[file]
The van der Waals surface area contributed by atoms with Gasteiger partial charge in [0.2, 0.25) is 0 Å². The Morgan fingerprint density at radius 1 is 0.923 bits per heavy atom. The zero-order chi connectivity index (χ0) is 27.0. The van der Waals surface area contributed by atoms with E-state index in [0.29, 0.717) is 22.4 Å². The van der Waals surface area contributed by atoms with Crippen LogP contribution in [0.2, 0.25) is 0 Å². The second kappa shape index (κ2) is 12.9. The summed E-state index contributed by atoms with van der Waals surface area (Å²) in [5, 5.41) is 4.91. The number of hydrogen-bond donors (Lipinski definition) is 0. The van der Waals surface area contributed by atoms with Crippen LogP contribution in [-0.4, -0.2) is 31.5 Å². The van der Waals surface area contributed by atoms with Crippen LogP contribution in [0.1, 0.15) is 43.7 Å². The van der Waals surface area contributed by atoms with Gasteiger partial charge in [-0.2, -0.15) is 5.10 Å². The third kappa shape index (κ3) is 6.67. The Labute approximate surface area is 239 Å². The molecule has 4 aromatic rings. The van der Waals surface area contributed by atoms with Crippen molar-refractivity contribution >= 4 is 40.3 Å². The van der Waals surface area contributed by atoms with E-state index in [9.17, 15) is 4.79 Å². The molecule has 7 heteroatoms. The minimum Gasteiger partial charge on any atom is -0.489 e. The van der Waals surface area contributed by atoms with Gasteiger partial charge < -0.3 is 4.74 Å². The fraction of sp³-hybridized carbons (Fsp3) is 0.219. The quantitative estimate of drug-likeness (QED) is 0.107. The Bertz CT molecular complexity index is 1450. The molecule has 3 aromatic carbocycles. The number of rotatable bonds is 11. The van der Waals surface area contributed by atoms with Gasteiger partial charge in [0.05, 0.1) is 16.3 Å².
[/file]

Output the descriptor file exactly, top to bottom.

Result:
The van der Waals surface area contributed by atoms with Gasteiger partial charge in [0.2, 0.25) is 0 Å². The Morgan fingerprint density at radius 1 is 0.923 bits per heavy atom. The zero-order chi connectivity index (χ0) is 27.0. The van der Waals surface area contributed by atoms with E-state index in [0.29, 0.717) is 22.4 Å². The van der Waals surface area contributed by atoms with Crippen LogP contribution in [0.2, 0.25) is 0 Å². The second kappa shape index (κ2) is 12.9. The summed E-state index contributed by atoms with van der Waals surface area (Å²) in [5, 5.41) is 4.91. The number of hydrogen-bond donors (Lipinski definition) is 0. The van der Waals surface area contributed by atoms with Crippen LogP contribution in [-0.4, -0.2) is 31.5 Å². The van der Waals surface area contributed by atoms with Crippen LogP contribution in [0.1, 0.15) is 43.7 Å². The van der Waals surface area contributed by atoms with Gasteiger partial charge in [-0.2, -0.15) is 5.10 Å². The third kappa shape index (κ3) is 6.67. The Labute approximate surface area is 239 Å². The molecule has 4 aromatic rings. The van der Waals surface area contributed by atoms with Crippen molar-refractivity contribution >= 4 is 40.3 Å². The van der Waals surface area contributed by atoms with E-state index in [9.17, 15) is 4.79 Å². The molecule has 7 heteroatoms. The minimum Gasteiger partial charge on any atom is -0.489 e. The van der Waals surface area contributed by atoms with Gasteiger partial charge < -0.3 is 4.74 Å². The fraction of sp³-hybridized carbons (Fsp3) is 0.219. The quantitative estimate of drug-likeness (QED) is 0.107. The Bertz CT molecular complexity index is 1450. The molecule has 3 aromatic carbocycles. The number of rotatable bonds is 11. The van der Waals surface area contributed by atoms with Gasteiger partial charge in [0.05, 0.1) is 16.3 Å².